Peterson: Tuesday night fever
The thought of getting up and dancing in front of 700 people in the middle of an airplane hangar would make most people want to run in the opposite direction.
But Patrick Scanlan isn’t most people. P-Dawg, as he was known during his days booting field goals for the Battle Mountain Huskies, was born to boogie.
Maybe you wouldn’t know it to look at him, but Scanlan says he’s always been a natural performer at heart. Which is why, when he was approached by reps from the Vail Valley Foundation’s YouthPower365 to be a participant in Tuesday night’s Star Dancing Gala at the Eagle Valley Jet Center, Scanlan couldn’t have said yes quicker.
“It’s a great organization that I believe a lot in, especially growing up in this valley,” said Scanlan, who did Teach for America after college and now mentors local youth at Berry Creek Middle School through YouthPower365. “Financially, no buildings are getting named after me, but giving time and some sweat, that’s the best way to give back.”
And, man, was Scanlan willing to give some sweat. He admits to maybe sending the most enthusiastic email in the history of the gala to Colin Meiring of the Vail Valley Dance Academy, who has coordinated the performances for the fundraiser since its inception.
“I went over to my neighbor’s house, Michael Holton, and told him I was doing it,” Scanlan said. “And we were just talking in the yard and he’s like, you know what, just looking at you, you’re not an amazing Flamenco dancer. You don’t know East Coast swing or anything like that. So you’ve really gotta do something fun … like fall off the stage into a table or do like a tribute to ‘Top Gun.’ I was like, OK. It kind of evolved from that.”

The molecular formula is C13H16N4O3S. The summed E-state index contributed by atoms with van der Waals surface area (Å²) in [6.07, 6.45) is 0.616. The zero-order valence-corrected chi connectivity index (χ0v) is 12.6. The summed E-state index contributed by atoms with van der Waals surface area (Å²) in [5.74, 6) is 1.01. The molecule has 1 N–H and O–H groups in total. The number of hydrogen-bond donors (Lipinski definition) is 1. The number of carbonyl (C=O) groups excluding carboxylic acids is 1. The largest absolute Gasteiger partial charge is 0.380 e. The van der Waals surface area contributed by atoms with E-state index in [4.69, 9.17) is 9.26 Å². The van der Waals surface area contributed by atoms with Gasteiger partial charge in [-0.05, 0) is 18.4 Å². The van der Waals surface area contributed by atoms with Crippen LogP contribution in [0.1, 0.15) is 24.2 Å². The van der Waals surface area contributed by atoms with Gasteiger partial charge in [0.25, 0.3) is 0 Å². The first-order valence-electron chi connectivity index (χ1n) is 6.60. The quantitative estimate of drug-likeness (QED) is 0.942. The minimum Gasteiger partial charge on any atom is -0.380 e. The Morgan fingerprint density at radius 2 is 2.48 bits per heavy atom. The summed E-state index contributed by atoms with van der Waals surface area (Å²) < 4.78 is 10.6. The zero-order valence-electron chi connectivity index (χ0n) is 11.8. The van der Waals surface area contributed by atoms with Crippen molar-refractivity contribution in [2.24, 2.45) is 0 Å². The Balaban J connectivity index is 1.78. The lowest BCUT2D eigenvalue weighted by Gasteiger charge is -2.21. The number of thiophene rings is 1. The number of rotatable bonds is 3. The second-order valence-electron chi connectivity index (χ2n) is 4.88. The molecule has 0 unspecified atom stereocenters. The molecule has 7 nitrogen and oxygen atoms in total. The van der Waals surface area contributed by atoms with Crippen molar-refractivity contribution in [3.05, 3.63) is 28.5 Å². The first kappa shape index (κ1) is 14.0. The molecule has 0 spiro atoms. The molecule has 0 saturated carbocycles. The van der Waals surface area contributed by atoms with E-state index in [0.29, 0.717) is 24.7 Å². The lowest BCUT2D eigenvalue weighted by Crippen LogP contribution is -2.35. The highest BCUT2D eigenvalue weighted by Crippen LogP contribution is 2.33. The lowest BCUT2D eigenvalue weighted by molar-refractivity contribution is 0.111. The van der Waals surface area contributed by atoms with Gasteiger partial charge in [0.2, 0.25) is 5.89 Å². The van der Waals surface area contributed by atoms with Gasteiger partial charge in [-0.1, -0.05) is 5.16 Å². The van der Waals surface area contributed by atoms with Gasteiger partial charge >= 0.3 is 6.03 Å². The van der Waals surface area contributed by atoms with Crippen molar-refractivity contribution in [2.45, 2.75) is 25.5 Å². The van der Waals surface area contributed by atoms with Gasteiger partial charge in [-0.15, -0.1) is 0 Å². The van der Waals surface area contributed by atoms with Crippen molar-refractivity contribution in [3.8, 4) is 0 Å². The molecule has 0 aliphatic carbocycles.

Meiring’s response to the “20,000-word email” that Scanlan said he sent? Dude, you only have three minutes.
“I was imagining an hour-and-a-half show with me up there with a 15-minute intermission. But that wasn’t the case.”
What gala attendees did see was a 3-minute dancing homage to “Top Gun” that would have made Iceman want to be Scanlan’s wingman.
Not that Scanlan was the only star Tuesday night. Hardly.
This Star Dancing Gala, now in its 11th year, more than lives up to its name. It has become the Vail Valley’s biggest party of the summer and raises planeloads of donations to power extended learning opportunities throughout Eagle County for kids of all ages and their families.
It’s one of those things that makes you realize just how special this place is, and how many talented, dedicated people call this valley home.
The stars of this dance party? An interior designer, a veterinarian, a dermatologist, a yoga instructor, a CEO of a lifestyle brand, a professional hockey player — and, well, Chris Lindley, who has enough degrees and jobs for maybe three people.
Lindley, the executive director of the newly-formed nonprofit, Eagle Valley Behavioral Health, just left his job as director of Eagle County Public Health and Environment. He’s also the founder of two successful fitness companies with 10 different locations, including Endorphin in Eagle Ranch; a former professional firefighter; and the former prevention services director of the Colorado Department of Public Health and Environment. Oh, yeah, he’s also a former unit commander for the US Army Medical Reserves who has received a presidential commendation and the Bronze Star Medal for saving multiple lives during a suicide bomber attack in Iraq.